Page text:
Anthropogenic disturbances such as harvesting are dominant features of present-day forest ecosystems. Understanding the relative impact of harvesting on native biodiversity is essential for sustainable management of forests. At the EMEND experiment site in Western Alberta, we have experimentally manipulated the amount of standing trees in four boreal forest stand-types to emulate differing intensities of forest harvesting and determine thresholds of habitat availability required by native arthropods. One-hundred forest compartments (approximately 10 ha or greater) were harvested in 1998 and 1999, leaving 100%, 75%, 50%, 20%, 10% and 2% (standard clearcut) standing residual in the stand. Carabid beetles were sampled pre-treatment in 1998, one-year post harvest in 1999 and again in 2000 following any pre-treatment recruitment effects. Overall 45,000 from 31 species were collected. Significant changes in carabid composition were apparent between all four cover classes in each year. Once spatial effects were removed, harvesting by cover interactions were apparent in 1999. These interactions became more pronounced in 2000 after any potential pre-treatment recruitment. Likewise, change in community composition (measured as delta Euclidean distance) between 1999 and 2000 was greater for higher intensities of forest harvest. Harvesting effects were greatest for habitat specialists such as Platynus decentis and Calathus advena.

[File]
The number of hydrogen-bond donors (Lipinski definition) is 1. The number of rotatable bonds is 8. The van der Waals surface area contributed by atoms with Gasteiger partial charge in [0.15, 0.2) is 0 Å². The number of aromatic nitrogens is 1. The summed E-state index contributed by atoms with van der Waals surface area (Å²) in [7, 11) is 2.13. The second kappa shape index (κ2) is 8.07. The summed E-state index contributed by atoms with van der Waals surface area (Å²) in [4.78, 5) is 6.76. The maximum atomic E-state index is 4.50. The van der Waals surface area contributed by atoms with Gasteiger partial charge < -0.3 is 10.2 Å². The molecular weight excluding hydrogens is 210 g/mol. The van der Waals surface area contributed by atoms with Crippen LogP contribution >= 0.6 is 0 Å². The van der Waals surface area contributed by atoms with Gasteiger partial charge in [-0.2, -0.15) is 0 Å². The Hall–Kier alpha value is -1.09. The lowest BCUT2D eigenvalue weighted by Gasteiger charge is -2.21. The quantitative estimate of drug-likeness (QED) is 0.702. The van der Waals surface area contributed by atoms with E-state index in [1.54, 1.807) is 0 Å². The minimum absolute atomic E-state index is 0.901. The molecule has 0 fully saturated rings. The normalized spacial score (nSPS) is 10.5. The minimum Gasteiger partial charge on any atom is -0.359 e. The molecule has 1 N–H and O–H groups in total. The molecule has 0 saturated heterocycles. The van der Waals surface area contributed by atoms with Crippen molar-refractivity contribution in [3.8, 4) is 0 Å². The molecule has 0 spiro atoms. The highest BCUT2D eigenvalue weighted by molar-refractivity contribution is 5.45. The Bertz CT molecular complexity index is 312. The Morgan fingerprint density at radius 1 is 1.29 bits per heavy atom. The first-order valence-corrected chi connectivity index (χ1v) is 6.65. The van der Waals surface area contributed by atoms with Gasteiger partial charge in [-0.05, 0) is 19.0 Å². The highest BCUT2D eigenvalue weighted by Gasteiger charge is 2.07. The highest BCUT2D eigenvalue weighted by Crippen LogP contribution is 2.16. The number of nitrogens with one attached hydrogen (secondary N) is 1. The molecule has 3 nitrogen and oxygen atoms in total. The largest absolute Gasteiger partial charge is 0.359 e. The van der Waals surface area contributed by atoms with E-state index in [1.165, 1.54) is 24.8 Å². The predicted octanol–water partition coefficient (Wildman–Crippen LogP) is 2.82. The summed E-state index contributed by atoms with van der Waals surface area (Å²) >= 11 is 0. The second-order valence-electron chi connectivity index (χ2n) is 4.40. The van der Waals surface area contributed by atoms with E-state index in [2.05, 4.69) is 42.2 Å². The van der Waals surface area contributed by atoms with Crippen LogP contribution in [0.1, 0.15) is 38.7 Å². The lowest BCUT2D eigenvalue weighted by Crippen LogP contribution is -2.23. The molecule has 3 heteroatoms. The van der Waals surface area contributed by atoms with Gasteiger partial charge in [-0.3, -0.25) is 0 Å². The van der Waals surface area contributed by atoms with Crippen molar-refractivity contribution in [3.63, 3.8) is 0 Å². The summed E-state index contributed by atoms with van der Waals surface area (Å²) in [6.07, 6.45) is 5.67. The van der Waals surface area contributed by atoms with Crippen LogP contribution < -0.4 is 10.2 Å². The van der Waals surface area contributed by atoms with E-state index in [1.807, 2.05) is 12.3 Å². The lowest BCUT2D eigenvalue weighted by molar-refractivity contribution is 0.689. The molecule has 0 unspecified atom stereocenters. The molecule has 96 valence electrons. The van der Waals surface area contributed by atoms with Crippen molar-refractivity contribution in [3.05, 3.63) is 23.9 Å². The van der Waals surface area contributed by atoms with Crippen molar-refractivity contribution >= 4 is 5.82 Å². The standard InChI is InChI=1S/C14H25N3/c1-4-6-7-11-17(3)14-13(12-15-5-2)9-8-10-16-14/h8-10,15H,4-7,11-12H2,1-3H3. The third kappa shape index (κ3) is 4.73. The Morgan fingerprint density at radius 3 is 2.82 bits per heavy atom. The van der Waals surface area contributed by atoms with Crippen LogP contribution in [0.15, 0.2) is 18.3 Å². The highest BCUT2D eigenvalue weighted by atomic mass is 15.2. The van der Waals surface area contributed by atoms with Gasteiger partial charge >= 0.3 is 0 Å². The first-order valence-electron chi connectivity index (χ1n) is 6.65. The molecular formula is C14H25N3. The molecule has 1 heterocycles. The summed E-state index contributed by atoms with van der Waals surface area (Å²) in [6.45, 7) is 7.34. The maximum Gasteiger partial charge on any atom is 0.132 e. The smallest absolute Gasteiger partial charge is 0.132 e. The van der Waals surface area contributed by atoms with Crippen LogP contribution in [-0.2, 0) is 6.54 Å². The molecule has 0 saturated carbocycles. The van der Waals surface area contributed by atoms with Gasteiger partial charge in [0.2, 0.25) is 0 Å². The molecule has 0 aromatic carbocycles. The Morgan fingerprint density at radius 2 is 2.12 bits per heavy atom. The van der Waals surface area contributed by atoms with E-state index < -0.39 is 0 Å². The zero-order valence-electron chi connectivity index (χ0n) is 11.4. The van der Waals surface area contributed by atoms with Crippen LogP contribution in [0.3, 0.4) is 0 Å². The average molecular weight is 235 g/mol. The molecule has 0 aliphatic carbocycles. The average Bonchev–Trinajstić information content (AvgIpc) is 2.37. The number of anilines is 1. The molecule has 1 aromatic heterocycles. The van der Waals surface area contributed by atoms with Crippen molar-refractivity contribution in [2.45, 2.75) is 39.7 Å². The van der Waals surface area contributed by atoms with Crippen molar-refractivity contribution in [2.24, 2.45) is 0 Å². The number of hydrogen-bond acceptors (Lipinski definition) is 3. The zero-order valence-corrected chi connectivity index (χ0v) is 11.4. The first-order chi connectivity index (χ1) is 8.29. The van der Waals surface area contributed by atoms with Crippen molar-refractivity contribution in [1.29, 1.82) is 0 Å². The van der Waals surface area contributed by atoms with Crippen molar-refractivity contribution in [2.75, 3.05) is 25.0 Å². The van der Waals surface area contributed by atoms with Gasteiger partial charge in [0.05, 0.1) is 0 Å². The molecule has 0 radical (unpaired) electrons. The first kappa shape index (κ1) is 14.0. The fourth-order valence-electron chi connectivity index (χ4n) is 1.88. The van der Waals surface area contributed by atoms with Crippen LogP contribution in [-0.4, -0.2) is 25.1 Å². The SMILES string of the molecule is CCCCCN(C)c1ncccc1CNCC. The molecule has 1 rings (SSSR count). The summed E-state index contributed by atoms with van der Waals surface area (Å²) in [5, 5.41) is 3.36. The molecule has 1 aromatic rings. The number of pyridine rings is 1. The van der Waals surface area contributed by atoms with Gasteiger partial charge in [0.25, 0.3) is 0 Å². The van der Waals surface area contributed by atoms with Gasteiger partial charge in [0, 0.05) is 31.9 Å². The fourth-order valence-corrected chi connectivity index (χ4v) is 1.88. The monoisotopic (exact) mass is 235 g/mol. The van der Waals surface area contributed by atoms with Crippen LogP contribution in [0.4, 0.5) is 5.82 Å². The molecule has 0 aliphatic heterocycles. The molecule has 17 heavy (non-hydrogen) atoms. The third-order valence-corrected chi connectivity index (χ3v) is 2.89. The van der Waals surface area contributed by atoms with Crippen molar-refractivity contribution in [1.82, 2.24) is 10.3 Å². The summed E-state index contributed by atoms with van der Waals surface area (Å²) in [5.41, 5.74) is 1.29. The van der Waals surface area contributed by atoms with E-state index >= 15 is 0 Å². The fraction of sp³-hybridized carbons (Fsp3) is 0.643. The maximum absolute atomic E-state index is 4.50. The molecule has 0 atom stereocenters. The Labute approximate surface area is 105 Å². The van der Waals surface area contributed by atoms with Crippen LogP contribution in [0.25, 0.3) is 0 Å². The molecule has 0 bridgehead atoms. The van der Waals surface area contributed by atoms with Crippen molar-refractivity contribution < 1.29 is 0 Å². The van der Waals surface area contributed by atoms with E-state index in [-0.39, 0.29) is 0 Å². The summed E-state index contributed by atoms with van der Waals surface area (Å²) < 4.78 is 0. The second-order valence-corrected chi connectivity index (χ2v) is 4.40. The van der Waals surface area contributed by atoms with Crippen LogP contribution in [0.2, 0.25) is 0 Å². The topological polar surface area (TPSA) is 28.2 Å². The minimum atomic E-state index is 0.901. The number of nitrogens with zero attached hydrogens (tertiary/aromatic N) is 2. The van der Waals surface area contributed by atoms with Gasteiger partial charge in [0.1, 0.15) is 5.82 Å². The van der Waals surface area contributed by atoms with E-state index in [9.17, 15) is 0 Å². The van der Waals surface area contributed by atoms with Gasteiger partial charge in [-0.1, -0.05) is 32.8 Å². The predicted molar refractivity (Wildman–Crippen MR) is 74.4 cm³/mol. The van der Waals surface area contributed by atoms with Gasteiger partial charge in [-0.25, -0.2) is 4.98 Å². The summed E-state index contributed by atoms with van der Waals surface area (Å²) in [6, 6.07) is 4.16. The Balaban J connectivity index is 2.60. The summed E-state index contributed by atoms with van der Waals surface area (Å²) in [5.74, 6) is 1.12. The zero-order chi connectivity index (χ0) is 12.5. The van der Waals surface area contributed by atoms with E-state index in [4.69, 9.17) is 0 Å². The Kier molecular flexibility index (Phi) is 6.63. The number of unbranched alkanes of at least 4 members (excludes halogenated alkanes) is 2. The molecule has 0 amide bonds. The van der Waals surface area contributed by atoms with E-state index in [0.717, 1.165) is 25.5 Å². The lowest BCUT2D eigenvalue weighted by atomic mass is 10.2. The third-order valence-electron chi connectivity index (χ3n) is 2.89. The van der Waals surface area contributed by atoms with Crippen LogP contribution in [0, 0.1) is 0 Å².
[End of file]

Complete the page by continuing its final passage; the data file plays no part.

Species 1: Coleoptera Carabidae Platynus decentis
Species 2: Coleoptera Carabidae Calathus advena
Species 3: Coleoptera Carabidae Pterostichus adstrictus
Keywords: forest harvest, habitat thresholds
The ESA 2001 Annual Meeting - 2001: An Entomological Odyssey of ESA